The Hawker Hunter F.G.A.Mark 57 was the designation given to four Hunters operated by Kuwait from 1966
The Hawker Hunter Mark 58 was the designation given to 152 aircraft sold to Switzerland between the late 1950s and early 1970s
The Hawker Hunter Mark 59 was the designation given to 46 Hunters sold to Iraq during a thaw in relations between that country and Britain in the mid 1960s.
The Hawker Hunter F.Mark 60 was the designation given to four ex-RAF F.6s sold to Saudi Arabi during 1966
The Hawker Hunter T.Mark 62 was the designation given to a single two-seat trainer based on the British T.7 that was ordered by Peru
The Hawker Hunter T.Mark 66 was a two-seat trainer based on the large-engined Hunter F.Mark 6, and that was sold to India, Jordan and the Lebanon
The Hawker Hunter T.Mark 67 was the designation given to five two-seat trainers ordered by Kuwait in the late 1960s as a stop-gap measure before the delivery of the McDonnell-Douglas A-4KU Skyhawk.
The Hawker Hunter T.Mark 68 was the designation given to eight two-seater trainers sold to Switzerland in the mid 1970s
The Hawker Hunter T.Mark 69 was a two-seat trainer sold to Iraq in the mid-1960s, after an improvement in relations between Iraq and the western world.
The Hawker Hunter F.G.A.Mark 70 was the designation given to four aircraft sold to the Lebanon in 1965.
The Hawker Hunter Mark 71 was the designation given to a number of aircraft sold to Chile before the coup that brought General Pinochet to power in 1973
The Hawker Hunter T.Mark 72 was the designation given to seven two-seat trainers sold to Chile in the early 1970s
The Hawker Hunter Mark 73 was the designation given to a number of F.G.A.9 standard aircraft ordered by Jordan to replace earlier aircraft lost during the Six Day War.
The Hawker Hunter Mark 74 was the designation given to 24 Hunters purchased by Singapore, starting in 1968
The Hawker Hunter T.Mark 75 was the designation given to nine two-seat trainers sold to Singapore as the British military withdrew from the city at the start of the 1970s.
The Hawker Hunter Mark 76 was the designation given to ten aircraft ordered by Abu Dhabi in 1969 as the RAF withdrew from the Middle East
The Hawker Hunter T.Mark 77 was the designation given to two two-seat trainers purchased by Abu Dhabi in 1970
The Hawker Hunter F.G.A. Mark 78 was the designation given to three Hawker Hunters sold to Qatar in 1969.
The Hawker Hunter T.Mark 79 was the designation given to a single two-seat trainer sold to Qatar in 1969.
The Hawker Hunter F.G.A.Mark 80 was the designation given to four Hawker Hunters purchased by Kenya in 1974
The Hawker Hunter T.Mark 81 was the designation given to two two-seat trainers purchased by Kenya in 1974
The Hawker Hawfinch was one of a number of fighter aircraft designed to replace the Armstrong Whitworth Siskin and Gloster Gamecock, but it lost out to the Bristol Bulldog and never entered production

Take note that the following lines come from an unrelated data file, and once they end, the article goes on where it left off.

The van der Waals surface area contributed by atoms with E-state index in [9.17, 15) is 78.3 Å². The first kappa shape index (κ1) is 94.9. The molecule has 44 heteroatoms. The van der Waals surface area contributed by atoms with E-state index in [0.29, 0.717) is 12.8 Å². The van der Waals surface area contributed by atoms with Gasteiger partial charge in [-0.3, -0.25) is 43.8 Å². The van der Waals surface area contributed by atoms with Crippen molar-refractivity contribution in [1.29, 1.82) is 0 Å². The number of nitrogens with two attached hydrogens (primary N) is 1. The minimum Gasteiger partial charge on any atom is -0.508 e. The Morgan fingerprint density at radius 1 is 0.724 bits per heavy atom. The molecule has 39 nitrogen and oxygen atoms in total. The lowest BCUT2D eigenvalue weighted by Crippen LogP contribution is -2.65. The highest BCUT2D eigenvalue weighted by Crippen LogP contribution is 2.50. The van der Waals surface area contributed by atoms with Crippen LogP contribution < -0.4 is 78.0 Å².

The Hawker Harrier was one of a number of aircraft designed to replace the Hawker Horsley bomber, but after an expansion of the specification to include a role as a torpedo bomber it proved to be badly underpowered and never entered production.
The Hawker Tomtit was an elementary trainer designed as a possible replacement for the aging Avro 504N but that was only produced in small numbers
The Hawker F.20/27 was a single-seat fighter aircraft that was the direct precursor of the very successful Hawker Fury, and that differed mainly from the latter aircraft by using a radial engine.
The Hawker Hornet was the prototype for the Hawker Fury, one of the best biplane fighters to see service with the RAF.
The Hawker Hoopee was a radial powered naval fighter that despite undergoing a prolonged series of trials never entered service, being superseded by the inline-powered Hawker Nimrod
The Hawker P.V.3 was a fighter aircraft designed to satisfy Air Ministry specification F.7/30, but that was made obsolete by the 1933 issuing of the specifications that led to the Hurricane and that never entered production.
The Hawker P.V.4 was a general purpose aircraft and level bomber designed in response to an Air Ministry specification of 1931, but that didn't make its maiden flight until 1934, by which time interest in the entire specification had faded.
The Hawker Hotspur was a turret fighter similar to the Boulton Paul Defiant. Although it reached the prototype stage, Hawker's factories were all fully committed to other aircraft, most famously the Hurricane, and the Hotspur never entered production.
The Hawker Hedgehog was a design for a reconnaissance aircraft produced in 1924 but that was never put into production
The Hawker Hornbill was a fighter aircraft designed in 1925-26 that combined impressive performance figures with an awkward cockpit design that contributed to its failure to enter production
The Hawker Horsley was a rare example of a bomber produced by Hawker, and was the last wooden aircraft to be produced by them before the introduction of their famous metal construction system.
The Hawker Dantorp was a version of the Hawker Horsley developed for Denmark
The Hawker Duiker was an unsuccessful design for a reconnaissance aircraft that was noteworthy mainly for being one of the first two types of aircraft to carry the Hawker name.
The Hawker Woodcock was the first aircraft carrying the Hawker name to enter service with the RAF, and was a short-lived fighter aircraft that was one of the first generation of aircraft designed after the First World War.
The Hawker Danecock was a version of the Woodcock II fighter designed for Denmark, and produced under license there as the L.B.II Dankok
The Hawker Heron was an experimental metal version of the wooden Woodcock II fighter, designed by Sydney Camm early in his career with Hawker.
The Fieseler Fi 156 Storch (Stork) is widely considered to have been the best army cooperation aircraft to see large-scale service during the Second World War, serving with the German Army on just about every front, and possessing a very impressive short take-off and landing capability.